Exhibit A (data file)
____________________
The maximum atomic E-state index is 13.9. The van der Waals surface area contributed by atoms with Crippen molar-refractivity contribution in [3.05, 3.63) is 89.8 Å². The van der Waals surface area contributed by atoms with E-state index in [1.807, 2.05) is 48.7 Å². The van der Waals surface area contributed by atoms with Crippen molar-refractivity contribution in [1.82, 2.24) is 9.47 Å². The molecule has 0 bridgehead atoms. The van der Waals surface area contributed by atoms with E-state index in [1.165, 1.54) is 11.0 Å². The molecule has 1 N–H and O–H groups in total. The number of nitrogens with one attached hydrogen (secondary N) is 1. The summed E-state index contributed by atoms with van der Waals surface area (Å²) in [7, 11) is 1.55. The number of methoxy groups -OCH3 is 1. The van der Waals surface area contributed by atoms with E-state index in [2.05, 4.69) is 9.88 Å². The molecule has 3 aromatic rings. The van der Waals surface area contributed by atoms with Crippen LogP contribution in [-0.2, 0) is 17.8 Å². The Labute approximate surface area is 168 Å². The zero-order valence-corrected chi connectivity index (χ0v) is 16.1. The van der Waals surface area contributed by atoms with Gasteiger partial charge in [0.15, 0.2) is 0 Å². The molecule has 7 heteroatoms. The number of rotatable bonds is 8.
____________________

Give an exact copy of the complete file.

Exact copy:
The maximum atomic E-state index is 13.9. The van der Waals surface area contributed by atoms with Crippen molar-refractivity contribution in [3.05, 3.63) is 89.8 Å². The van der Waals surface area contributed by atoms with E-state index in [1.807, 2.05) is 48.7 Å². The van der Waals surface area contributed by atoms with Crippen molar-refractivity contribution in [1.82, 2.24) is 9.47 Å². The molecule has 0 bridgehead atoms. The van der Waals surface area contributed by atoms with E-state index in [1.165, 1.54) is 11.0 Å². The molecule has 1 N–H and O–H groups in total. The number of nitrogens with one attached hydrogen (secondary N) is 1. The summed E-state index contributed by atoms with van der Waals surface area (Å²) in [7, 11) is 1.55. The number of methoxy groups -OCH3 is 1. The van der Waals surface area contributed by atoms with E-state index in [2.05, 4.69) is 9.88 Å². The molecule has 3 aromatic rings. The van der Waals surface area contributed by atoms with Crippen LogP contribution in [-0.2, 0) is 17.8 Å². The Labute approximate surface area is 168 Å². The zero-order valence-corrected chi connectivity index (χ0v) is 16.1. The van der Waals surface area contributed by atoms with Gasteiger partial charge in [0.15, 0.2) is 0 Å². The molecule has 7 heteroatoms. The number of rotatable bonds is 8.